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Publication numberUS7426202 B2
Publication typeGrant
Application numberUS 10/723,848
Publication dateSep 16, 2008
Filing dateNov 26, 2003
Priority dateJan 27, 2000
Fee statusPaid
Also published asUS6684256, US20040136337, US20080291869
Publication number10723848, 723848, US 7426202 B2, US 7426202B2, US-B2-7426202, US7426202 B2, US7426202B2
InventorsChandra Warrier, Yingchun Xu
Original AssigneeUtstarcom, Inc.
Export CitationBiBTeX, EndNote, RefMan
External Links: USPTO, USPTO Assignment, Espacenet
Routing method for mobile wireless nodes having overlapping internet protocol home addresses
US 7426202 B2
Abstract
In mobile IP wireless data networking, methods are described for correctly routing packets through a foreign agent to or from wireless nodes where the wireless nodes have the same home network IP address. Instead of using normal IP routing, the foreign agent uniquely identifies the wireless node's home network IP address and home agent IP address with a PPP link address associated with a PPP link between the foreign agent and the wireless node. This association between PPP link addresses, home agent IP addresses, and home network IP addresses, is preferably implemented in software as a table stored in the foreign agent. The routing of packets through the foreign agent to the mobile nodes is performed by reference to the table. The table allows the foreign agent to correctly and efficiently route packets in the situation where multiple wireless nodes are registered with the foreign agent, but more than one of the wireless nodes have the same home network IP address.
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Claims(5)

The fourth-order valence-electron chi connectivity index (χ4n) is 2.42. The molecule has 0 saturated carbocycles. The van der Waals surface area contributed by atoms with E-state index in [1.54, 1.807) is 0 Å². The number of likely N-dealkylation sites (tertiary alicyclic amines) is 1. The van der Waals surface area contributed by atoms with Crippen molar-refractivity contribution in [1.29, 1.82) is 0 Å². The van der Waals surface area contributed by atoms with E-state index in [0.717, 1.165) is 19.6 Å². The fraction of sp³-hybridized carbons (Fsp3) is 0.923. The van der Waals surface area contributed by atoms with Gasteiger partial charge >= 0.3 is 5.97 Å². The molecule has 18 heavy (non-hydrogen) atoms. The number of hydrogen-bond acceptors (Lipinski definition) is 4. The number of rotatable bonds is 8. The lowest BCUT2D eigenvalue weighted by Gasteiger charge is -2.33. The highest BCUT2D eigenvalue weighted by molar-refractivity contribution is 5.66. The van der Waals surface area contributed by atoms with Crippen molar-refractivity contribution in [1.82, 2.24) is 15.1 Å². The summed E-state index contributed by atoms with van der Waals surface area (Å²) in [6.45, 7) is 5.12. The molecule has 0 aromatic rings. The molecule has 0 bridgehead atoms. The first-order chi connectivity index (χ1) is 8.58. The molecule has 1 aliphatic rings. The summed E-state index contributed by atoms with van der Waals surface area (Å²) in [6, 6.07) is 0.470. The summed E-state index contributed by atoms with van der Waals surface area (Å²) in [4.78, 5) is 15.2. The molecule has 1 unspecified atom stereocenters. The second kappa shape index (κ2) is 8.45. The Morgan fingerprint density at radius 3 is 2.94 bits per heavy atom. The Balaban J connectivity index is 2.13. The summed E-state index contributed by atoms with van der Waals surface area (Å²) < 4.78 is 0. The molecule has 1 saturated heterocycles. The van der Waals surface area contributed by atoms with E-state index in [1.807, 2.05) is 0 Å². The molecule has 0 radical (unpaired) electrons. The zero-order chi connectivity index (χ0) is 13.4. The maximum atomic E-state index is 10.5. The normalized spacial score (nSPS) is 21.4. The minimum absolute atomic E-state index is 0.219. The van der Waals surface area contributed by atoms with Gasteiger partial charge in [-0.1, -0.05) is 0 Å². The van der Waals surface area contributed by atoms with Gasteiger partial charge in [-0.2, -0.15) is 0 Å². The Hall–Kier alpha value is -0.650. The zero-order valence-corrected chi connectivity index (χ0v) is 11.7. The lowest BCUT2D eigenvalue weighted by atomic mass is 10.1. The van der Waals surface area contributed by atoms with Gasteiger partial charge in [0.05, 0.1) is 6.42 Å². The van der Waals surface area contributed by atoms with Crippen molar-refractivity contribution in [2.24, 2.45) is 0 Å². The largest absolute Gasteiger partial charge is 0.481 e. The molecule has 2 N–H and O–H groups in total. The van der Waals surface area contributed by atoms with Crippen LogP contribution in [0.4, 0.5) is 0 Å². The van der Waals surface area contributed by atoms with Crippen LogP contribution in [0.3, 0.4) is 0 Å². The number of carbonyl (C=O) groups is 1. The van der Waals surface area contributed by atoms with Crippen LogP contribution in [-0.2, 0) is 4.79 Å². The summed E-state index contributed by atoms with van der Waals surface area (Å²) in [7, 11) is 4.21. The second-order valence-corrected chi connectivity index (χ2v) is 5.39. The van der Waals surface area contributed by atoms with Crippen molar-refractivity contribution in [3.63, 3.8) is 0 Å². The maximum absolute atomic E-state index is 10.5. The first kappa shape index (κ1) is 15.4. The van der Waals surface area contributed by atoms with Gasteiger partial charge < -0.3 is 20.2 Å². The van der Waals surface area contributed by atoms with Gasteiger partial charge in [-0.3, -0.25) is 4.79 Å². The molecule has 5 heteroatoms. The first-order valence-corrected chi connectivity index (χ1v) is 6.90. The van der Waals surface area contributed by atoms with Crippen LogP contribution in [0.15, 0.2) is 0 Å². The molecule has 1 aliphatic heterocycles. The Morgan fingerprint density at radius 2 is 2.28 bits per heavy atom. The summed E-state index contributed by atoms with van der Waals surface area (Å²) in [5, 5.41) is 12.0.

1. In a communication system for communicating with a plurality of mobile nodes, the system having a plurality of home agents, the plurality of home agents managing Internet Protocol (IP) addresses in multiple address pools, the multiple pools having overlapping IP addresses and each pool being associated with a unique home agent IP address, a method comprising:
in a foreign agent, receiving a plurality of data packets from the plurality of home agents, each packet containing an IP address of the respective home agent, wherein at least one data packet destined for a given mobile node has the same assigned home IP address as at least one other mobile node;
in the foreign agent, using a combination of the assigned home IP address of the given mobile node and the IP address of a home agent to identify a unique point-to-point protocol (PPP) link for the given mobile node; and
in the foreign agent, routing the at least one data packet destined for the given mobile node to the given mobile node using the unique PPP link.
2. The method of claim 1, further comprising:
in the foreign agent, receiving a packet from a mobile node over a PPP link, the link associated with an associated PPP link address and the packet containing a home IP address of the mobile node, using a combination of the associated PPP link address and home IP address to determine a unique home agent IP address, and routing the packet to the home agent using the unique home agent IP address.
3. A communication system for communicating with a plurality of mobile nodes in a communication system, the communication system having a plurality of home agents, the plurality of home agents managing multiple Internet Protocol (IP) address pools having overlapping IP addresses, each pool being associated with a unique home agent IP address, wherein a home IP address for a given mobile node is associated with one of the multiple pools, the system comprising: